Rethinking informed consent in bioethics

New York: Cambridge University Press. Edited by Onora O'Neill (2007)
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Abstract

Informed consent is a central topic in contemporary biomedical ethics. Yet attempts to set defensible and feasible standards for consenting have led to persistent difficulties. In Rethinking Informed Consent in Bioethics Neil Manson and Onora O'Neill set debates about informed consent in medicine and research in a fresh light. They show why informed consent cannot be fully specific or fully explicit, and why more specific consent is not always ethically better. They argue that consent needs distinctive communicative transactions, by which other obligations, prohibitions, and rights can be waived or set aside in controlled and specific ways. Their book offers a coherent, wide-ranging and practical account of the role of consent in biomedicine which will be valuable to readers working in a range of areas in bioethics, medicine and law.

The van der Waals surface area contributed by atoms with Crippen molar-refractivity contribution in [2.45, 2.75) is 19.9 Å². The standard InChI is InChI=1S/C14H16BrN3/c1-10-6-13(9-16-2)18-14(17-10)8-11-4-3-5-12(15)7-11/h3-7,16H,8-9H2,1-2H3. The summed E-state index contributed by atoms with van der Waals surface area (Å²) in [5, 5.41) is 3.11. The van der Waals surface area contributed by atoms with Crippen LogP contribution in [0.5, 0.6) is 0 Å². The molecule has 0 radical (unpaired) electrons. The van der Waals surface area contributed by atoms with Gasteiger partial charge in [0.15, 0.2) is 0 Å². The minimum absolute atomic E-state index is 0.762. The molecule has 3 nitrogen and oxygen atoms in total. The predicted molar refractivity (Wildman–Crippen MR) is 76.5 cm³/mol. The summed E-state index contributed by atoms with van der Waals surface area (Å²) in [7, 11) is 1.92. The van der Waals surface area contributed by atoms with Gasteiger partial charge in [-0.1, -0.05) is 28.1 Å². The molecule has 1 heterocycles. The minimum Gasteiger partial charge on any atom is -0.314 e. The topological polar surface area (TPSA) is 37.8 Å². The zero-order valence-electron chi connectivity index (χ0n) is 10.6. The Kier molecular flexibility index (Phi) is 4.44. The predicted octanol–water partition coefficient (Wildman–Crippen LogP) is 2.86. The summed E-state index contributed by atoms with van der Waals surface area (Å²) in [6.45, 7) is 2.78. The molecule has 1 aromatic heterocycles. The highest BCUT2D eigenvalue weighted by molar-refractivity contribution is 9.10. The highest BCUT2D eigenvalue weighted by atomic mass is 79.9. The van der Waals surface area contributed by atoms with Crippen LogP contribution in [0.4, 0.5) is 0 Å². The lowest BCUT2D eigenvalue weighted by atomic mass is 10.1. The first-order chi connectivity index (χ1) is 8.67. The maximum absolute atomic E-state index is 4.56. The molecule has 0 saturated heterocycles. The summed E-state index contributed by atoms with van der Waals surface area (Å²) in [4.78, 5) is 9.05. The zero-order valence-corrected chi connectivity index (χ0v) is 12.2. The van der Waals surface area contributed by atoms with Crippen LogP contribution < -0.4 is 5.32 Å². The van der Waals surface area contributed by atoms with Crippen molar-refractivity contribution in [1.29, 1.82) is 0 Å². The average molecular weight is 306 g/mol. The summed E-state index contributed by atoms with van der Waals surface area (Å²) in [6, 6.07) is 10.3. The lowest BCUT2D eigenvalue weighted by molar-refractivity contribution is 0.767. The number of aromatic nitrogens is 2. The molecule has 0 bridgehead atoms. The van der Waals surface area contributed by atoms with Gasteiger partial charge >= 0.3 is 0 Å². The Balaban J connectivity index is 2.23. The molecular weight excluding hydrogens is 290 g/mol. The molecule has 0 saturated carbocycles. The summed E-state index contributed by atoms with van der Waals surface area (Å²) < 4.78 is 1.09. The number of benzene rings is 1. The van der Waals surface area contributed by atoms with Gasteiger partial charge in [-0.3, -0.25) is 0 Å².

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Neil Manson
Lancaster University

Citations of this work

Nudging and Informed Consent.Shlomo Cohen - 2013 - American Journal of Bioethics 13 (6):3-11.
Trust in Medical Artificial Intelligence: A Discretionary Account.Philip J. Nickel - 2022 - Ethics and Information Technology 24 (1):1-10.

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